The largest labor federation in the United States said it would file on Monday the first petition for the U.S. government to lodge a complaint against Mexico under the terms of the new North American free-trade agreement, which took effect last year.
The American Federation of Labor and Congress of Industrial Organizations (AFL-CIO) states in its petition, which it shared with the Reuters news agency, that employees at the Tridonex auto parts plant in Matamoros, Tamaulipas, were denied the right to independent union representation in violation of the United States-Mexico-Canada Agreement (USMCA).
The agreement, which came into force on July 1, 2020, was designed to give greater power to workers to demand better wages, which have stagnated in Mexico since the now-defunct North American Free Trade Agreement (NAFTA) took effect at the start of 1994. As a result, salaries in Mexico now rank as the lowest among the 37 member countries of the Organization for Economic Cooperation and Development.
Although the USMCA enshrines workers’ right to independent representation and gives them more power to negotiate higher wages — a provision also designed to stem the loss of U.S. jobs to Mexico due to the lower wages paid here — hundreds of Tridonex employees were effectively blocked from joining the union of their choice.
The workers, unhappy with its current representation by the SITPME union because it didn’t support their fight for higher wages in 2019, sought to be represented by a new labor organization led by lawyer and activist Susana Prieto.
But state labor officials never scheduled an election, Reuters reported, adding that Prieto claimed that 600 of her supporters at Tridonex — a subsidiary of Philadelphia-based Cardone Industries, which is controlled by Canada’s Brookfield Asset Management — were fired last year “in what some workers described as retaliation for their efforts to switch unions.”
The AFL-CIO’s petition — supported by the union that represents U.S.-based Cardone workers, Prieto’s union and the U.S. nonprofit Public Citizen’s Global Trade Watch — will put the USMCA’s labor enforcement provisions to the test for the first time, a case that will be closely watched by companies bound by the pact as well as labor activists.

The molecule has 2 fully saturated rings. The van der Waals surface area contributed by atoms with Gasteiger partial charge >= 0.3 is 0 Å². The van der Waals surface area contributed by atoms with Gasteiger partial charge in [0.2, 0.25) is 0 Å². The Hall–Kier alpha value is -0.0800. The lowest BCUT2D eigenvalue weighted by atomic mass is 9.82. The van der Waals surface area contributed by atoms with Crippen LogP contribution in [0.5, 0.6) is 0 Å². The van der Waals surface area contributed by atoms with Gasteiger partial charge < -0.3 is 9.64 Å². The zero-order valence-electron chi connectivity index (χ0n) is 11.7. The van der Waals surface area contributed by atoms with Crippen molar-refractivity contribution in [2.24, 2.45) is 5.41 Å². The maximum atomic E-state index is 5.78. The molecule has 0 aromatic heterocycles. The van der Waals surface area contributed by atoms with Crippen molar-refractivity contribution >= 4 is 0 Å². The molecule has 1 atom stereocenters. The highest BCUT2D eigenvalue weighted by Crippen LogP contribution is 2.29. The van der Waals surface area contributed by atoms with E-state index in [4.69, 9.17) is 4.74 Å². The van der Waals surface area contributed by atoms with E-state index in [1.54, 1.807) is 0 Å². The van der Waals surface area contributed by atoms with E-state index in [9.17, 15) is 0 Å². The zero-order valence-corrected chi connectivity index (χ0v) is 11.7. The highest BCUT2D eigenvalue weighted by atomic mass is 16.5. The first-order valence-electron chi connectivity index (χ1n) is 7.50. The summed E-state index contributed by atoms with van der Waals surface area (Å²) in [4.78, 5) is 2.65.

According to the trade agreement’s “Rapid Response Mechanism,” firms can be sanctioned with tariffs or other penalties if they don’t guarantee workers’ rights such as the freedom to choose their union.
Cathy Feingold, director of the international department of the AFL-CIO, which fought for the inclusion of improved workers’ rights provisions in the USMCA, said the Tridonex case will be precedent-setting and a test for the new system created by the new three-way trade agreement.
The AFL-CIO’s petition will go to the U.S. Office of Trade and Labor Affairs, which will have 30 days to review it and determine whether to take the case to the Mexican government.
If it decides to do so, labor officials in Mexico would collaborate with their counterparts in the United States to come to an agreement on terms of remediation, according to Reuters. The news agency said the entire process, which would include a final stage to determine potential sanctions on Tridonex and penalty fees, must be resolved in no more than five months.
Benjamin Davis, director of international affairs for the United Steelworkers, which is part of the AFL-CIO, said most of the issues “could get fixed pretty quickly if the political will is there.”
Before the USMCA was ratified by the three North American trade partners, President López Obrador, who has pledged to get rid of “protection contracts” that are common in Mexico and seen by critics as favoring company interests over workers’ rights, promulgated a labor reform package that sought to give greater rights to company employees, democratize unions and give them more power to negotiate more effectively on behalf of their members.
But the 2019 reform is being implemented gradually and will not reach Tamaulipas — and the Matamoros Tridonex workers — until next year, Reuters said.
Davis said that Mexico has a responsibility to ensure that the reform doesn’t remain on paper but is implemented on the ground.
“The rights start right away, even if institutions aren’t in place yet,” he said.
Source: Reuters (en)